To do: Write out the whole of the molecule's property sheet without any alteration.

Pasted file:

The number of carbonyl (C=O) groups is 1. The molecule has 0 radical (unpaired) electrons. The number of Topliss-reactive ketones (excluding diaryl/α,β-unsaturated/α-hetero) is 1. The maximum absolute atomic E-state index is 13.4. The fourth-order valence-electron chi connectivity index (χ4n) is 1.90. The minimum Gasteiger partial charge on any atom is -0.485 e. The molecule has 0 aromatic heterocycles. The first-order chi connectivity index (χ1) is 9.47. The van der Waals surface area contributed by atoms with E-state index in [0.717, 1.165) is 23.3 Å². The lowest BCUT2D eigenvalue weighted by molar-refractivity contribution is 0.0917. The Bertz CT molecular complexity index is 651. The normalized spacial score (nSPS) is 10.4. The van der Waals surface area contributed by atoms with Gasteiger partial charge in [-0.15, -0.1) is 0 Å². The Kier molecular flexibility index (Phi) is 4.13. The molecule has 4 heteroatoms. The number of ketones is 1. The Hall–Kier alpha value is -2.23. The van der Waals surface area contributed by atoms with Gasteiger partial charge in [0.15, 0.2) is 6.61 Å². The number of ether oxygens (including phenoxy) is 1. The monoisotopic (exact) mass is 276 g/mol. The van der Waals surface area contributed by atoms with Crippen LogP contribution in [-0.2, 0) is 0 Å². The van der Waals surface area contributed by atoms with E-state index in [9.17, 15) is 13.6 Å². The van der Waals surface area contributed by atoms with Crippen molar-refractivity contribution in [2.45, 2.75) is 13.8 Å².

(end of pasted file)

The number of carbonyl (C=O) groups is 1. The molecule has 0 radical (unpaired) electrons. The number of Topliss-reactive ketones (excluding diaryl/α,β-unsaturated/α-hetero) is 1. The maximum absolute atomic E-state index is 13.4. The fourth-order valence-electron chi connectivity index (χ4n) is 1.90. The minimum Gasteiger partial charge on any atom is -0.485 e. The molecule has 0 aromatic heterocycles. The first-order chi connectivity index (χ1) is 9.47. The van der Waals surface area contributed by atoms with E-state index in [0.717, 1.165) is 23.3 Å². The lowest BCUT2D eigenvalue weighted by molar-refractivity contribution is 0.0917. The Bertz CT molecular complexity index is 651. The normalized spacial score (nSPS) is 10.4. The van der Waals surface area contributed by atoms with Gasteiger partial charge in [-0.15, -0.1) is 0 Å². The Kier molecular flexibility index (Phi) is 4.13. The molecule has 4 heteroatoms. The number of ketones is 1. The Hall–Kier alpha value is -2.23. The van der Waals surface area contributed by atoms with Gasteiger partial charge in [0.15, 0.2) is 6.61 Å². The number of ether oxygens (including phenoxy) is 1. The monoisotopic (exact) mass is 276 g/mol. The van der Waals surface area contributed by atoms with Crippen LogP contribution in [-0.2, 0) is 0 Å². The van der Waals surface area contributed by atoms with E-state index in [9.17, 15) is 13.6 Å². The van der Waals surface area contributed by atoms with Crippen molar-refractivity contribution in [2.45, 2.75) is 13.8 Å².